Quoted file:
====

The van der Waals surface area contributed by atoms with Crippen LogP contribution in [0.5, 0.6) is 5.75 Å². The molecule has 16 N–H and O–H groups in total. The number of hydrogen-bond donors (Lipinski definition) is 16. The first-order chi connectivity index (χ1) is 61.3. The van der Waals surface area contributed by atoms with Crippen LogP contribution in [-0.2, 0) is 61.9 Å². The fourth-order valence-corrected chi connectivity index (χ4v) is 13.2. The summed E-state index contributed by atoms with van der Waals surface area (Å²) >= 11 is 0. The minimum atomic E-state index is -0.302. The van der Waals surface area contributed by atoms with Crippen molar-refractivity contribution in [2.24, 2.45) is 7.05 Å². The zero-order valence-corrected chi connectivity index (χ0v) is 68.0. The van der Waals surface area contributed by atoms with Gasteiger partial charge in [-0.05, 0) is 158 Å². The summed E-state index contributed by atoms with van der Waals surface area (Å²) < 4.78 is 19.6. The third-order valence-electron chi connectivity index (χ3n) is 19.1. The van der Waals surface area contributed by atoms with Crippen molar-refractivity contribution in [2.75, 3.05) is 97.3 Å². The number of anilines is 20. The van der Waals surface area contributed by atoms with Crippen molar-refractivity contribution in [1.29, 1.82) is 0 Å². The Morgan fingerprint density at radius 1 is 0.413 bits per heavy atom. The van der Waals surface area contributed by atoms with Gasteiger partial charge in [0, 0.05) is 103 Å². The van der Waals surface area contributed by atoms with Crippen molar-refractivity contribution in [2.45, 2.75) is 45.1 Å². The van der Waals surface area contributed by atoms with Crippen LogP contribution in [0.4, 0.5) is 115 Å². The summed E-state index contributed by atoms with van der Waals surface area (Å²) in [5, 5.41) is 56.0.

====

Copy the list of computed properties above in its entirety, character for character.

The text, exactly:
The van der Waals surface area contributed by atoms with Crippen LogP contribution in [0.5, 0.6) is 5.75 Å². The molecule has 16 N–H and O–H groups in total. The number of hydrogen-bond donors (Lipinski definition) is 16. The first-order chi connectivity index (χ1) is 61.3. The van der Waals surface area contributed by atoms with Crippen LogP contribution in [-0.2, 0) is 61.9 Å². The fourth-order valence-corrected chi connectivity index (χ4v) is 13.2. The summed E-state index contributed by atoms with van der Waals surface area (Å²) >= 11 is 0. The minimum atomic E-state index is -0.302. The van der Waals surface area contributed by atoms with Crippen molar-refractivity contribution in [2.24, 2.45) is 7.05 Å². The zero-order valence-corrected chi connectivity index (χ0v) is 68.0. The van der Waals surface area contributed by atoms with Gasteiger partial charge in [-0.05, 0) is 158 Å². The summed E-state index contributed by atoms with van der Waals surface area (Å²) < 4.78 is 19.6. The third-order valence-electron chi connectivity index (χ3n) is 19.1. The van der Waals surface area contributed by atoms with Crippen molar-refractivity contribution in [2.75, 3.05) is 97.3 Å². The number of anilines is 20. The van der Waals surface area contributed by atoms with Crippen molar-refractivity contribution in [1.29, 1.82) is 0 Å². The Morgan fingerprint density at radius 1 is 0.413 bits per heavy atom. The van der Waals surface area contributed by atoms with Gasteiger partial charge in [0, 0.05) is 103 Å². The van der Waals surface area contributed by atoms with Crippen molar-refractivity contribution in [2.45, 2.75) is 45.1 Å². The van der Waals surface area contributed by atoms with Crippen LogP contribution in [0.4, 0.5) is 115 Å². The summed E-state index contributed by atoms with van der Waals surface area (Å²) in [5, 5.41) is 56.0.